Example c.  The Kindle.  “Bugger,” thought I.  “Train journey tomorrow and I haven’t a thing to read!”  Along comes a blog post, a re-tweet via Twitter, IIRC, and suddenly I’ve a new author to follow and a techno-thriller to pass the hours between Edinburgh and York.  Spot-onski.  And it was how I discovered the excellent “Writing Therapy” by Tim Atkinson. (On the Amazon Kindle Store)

Example d.  Random advertising tweets.  You know how it goes on Twitter.  You mention “marmalade” once and suddenly you’re followed by half-a-dozen marmalade-themed bots and the British Marmalade Lovers Society is re-tweeting your stuff.  I made a comment to a friend, @RequestFriday, on Bute FM that he should get some more Prog Rock on his show, mentioning a couple of bands – Nightwish and Avantasia to be precise.  A few hours later I receive a tweet from @SilentFall, a French Prog Rock band, promoting their new album.  And it’s on Amazon for download.  An hour later, I’m out for a run listening to this excellent album.  If I hadn’t commented on Twitter, it could’ve been years before this band came on to my radar.  But mostly these random tweets just get blocked and reported for spam.

But it’s not just the near-instantaneous nature of the gratification, it’s the finding new stuff.  Thanks to Twitter, the Kindle, sites like Spotify which list related and similar artists, I now know of a whole host of new artists and writers to draw from.  It’s enriching my musical and literary world.  And there’s not many places you can say do that now!

If the internet were to shut down tonight, apart from wondering what to do with my HTML and PHP skills and how I’d fill the hours now that Twitter’s not there, I’d miss the exploration, the thrill of discovery, and the instant gratification of downloading a writer or musician’s entire back catalogue.  The internet truly is a wonderful resource.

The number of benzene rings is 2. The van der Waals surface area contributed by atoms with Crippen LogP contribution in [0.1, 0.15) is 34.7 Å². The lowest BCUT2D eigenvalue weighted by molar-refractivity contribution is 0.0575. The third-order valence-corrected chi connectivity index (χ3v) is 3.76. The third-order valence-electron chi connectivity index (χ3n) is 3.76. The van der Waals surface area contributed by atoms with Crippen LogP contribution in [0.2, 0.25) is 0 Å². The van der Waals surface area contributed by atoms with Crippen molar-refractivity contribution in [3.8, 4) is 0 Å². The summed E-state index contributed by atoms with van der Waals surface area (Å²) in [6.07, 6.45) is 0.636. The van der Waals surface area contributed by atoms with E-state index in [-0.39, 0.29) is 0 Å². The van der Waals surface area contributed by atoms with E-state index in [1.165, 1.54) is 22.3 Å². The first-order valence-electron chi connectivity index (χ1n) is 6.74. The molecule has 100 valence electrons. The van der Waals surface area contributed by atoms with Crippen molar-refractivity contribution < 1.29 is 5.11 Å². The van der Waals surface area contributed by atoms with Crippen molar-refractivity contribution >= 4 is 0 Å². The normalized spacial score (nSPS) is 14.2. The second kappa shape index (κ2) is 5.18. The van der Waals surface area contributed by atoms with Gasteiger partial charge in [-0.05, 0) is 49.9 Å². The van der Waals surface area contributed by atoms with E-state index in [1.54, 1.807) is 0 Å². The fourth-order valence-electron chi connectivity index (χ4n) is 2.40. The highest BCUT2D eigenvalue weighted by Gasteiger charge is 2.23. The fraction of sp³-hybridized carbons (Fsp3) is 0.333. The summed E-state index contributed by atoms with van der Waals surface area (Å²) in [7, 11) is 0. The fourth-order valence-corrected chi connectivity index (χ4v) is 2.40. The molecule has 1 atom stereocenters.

So in the past month, I’ve discovered several new authors and albums by bands I’d never even heard of.  Without the Internet I would have lived in blissful ignorance of their existence.  Don’t get me wrong, I love browsing book stores.  I love the feel of a physical book in my hand, the smell of the paper, the very ambience of the store itself.  And if you find a bookshop like Cogito in Hexham  use them to the very limit of your wallet, they’re rare beasts indeed.

Over to you.  What has the internet delivered to you this last month?  Who or what have you discovered that you never knew you couldn’t live without before?

To reduce stress levels, just give up (gaming) #randomwednesday

I gave up on a computer game last year.  Just stopped playing.  I don’t know whether my fingers are losing their responsiveness now that I’m getting old, but I just could not get past the first boss fight.  And this was only about 5 minutes in to the game.  Fortunately, it was one I had borrowed so I could return it from whence it came and not worry about it any more.  If I’d stumped up cash for the damn thing, I might’ve tried a little harder.